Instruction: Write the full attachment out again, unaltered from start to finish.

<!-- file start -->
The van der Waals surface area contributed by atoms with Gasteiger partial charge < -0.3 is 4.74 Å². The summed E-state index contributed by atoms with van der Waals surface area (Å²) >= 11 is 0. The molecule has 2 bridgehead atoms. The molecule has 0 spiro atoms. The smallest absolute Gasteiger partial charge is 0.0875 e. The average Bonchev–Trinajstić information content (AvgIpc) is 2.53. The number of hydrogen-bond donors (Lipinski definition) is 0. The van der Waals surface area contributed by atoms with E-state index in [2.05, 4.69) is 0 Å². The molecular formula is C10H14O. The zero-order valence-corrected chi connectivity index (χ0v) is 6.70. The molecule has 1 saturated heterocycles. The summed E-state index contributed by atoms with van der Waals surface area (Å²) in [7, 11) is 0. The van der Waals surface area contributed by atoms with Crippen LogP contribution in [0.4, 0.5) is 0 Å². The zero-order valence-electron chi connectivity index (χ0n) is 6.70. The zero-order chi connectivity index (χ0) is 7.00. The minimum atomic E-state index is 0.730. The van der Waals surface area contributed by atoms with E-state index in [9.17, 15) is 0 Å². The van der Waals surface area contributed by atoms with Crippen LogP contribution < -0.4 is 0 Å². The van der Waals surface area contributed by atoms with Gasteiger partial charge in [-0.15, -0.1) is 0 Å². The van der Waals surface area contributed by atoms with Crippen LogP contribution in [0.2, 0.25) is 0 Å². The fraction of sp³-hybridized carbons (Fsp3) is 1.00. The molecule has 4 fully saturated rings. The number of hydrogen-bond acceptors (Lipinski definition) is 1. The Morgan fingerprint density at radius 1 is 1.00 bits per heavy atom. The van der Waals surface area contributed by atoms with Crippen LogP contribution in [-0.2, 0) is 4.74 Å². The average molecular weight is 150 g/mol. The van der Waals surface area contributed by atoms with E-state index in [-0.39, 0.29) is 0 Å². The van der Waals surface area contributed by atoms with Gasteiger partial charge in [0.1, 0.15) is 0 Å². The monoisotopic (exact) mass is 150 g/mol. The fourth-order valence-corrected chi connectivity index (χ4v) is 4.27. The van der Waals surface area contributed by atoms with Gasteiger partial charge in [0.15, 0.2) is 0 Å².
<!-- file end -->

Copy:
The van der Waals surface area contributed by atoms with Gasteiger partial charge < -0.3 is 4.74 Å². The summed E-state index contributed by atoms with van der Waals surface area (Å²) >= 11 is 0. The molecule has 2 bridgehead atoms. The molecule has 0 spiro atoms. The smallest absolute Gasteiger partial charge is 0.0875 e. The average Bonchev–Trinajstić information content (AvgIpc) is 2.53. The number of hydrogen-bond donors (Lipinski definition) is 0. The van der Waals surface area contributed by atoms with E-state index in [2.05, 4.69) is 0 Å². The molecular formula is C10H14O. The zero-order valence-corrected chi connectivity index (χ0v) is 6.70. The molecule has 1 saturated heterocycles. The summed E-state index contributed by atoms with van der Waals surface area (Å²) in [7, 11) is 0. The van der Waals surface area contributed by atoms with Crippen LogP contribution in [0.4, 0.5) is 0 Å². The zero-order valence-electron chi connectivity index (χ0n) is 6.70. The zero-order chi connectivity index (χ0) is 7.00. The minimum atomic E-state index is 0.730. The van der Waals surface area contributed by atoms with E-state index in [9.17, 15) is 0 Å². The van der Waals surface area contributed by atoms with Crippen LogP contribution < -0.4 is 0 Å². The van der Waals surface area contributed by atoms with Gasteiger partial charge in [-0.15, -0.1) is 0 Å². The van der Waals surface area contributed by atoms with Crippen LogP contribution in [0.2, 0.25) is 0 Å². The fraction of sp³-hybridized carbons (Fsp3) is 1.00. The molecule has 4 fully saturated rings. The number of hydrogen-bond acceptors (Lipinski definition) is 1. The Morgan fingerprint density at radius 1 is 1.00 bits per heavy atom. The van der Waals surface area contributed by atoms with Crippen LogP contribution in [-0.2, 0) is 4.74 Å². The average molecular weight is 150 g/mol. The van der Waals surface area contributed by atoms with E-state index in [-0.39, 0.29) is 0 Å². The van der Waals surface area contributed by atoms with Gasteiger partial charge in [0.1, 0.15) is 0 Å². The monoisotopic (exact) mass is 150 g/mol. The fourth-order valence-corrected chi connectivity index (χ4v) is 4.27. The van der Waals surface area contributed by atoms with Gasteiger partial charge in [0.15, 0.2) is 0 Å².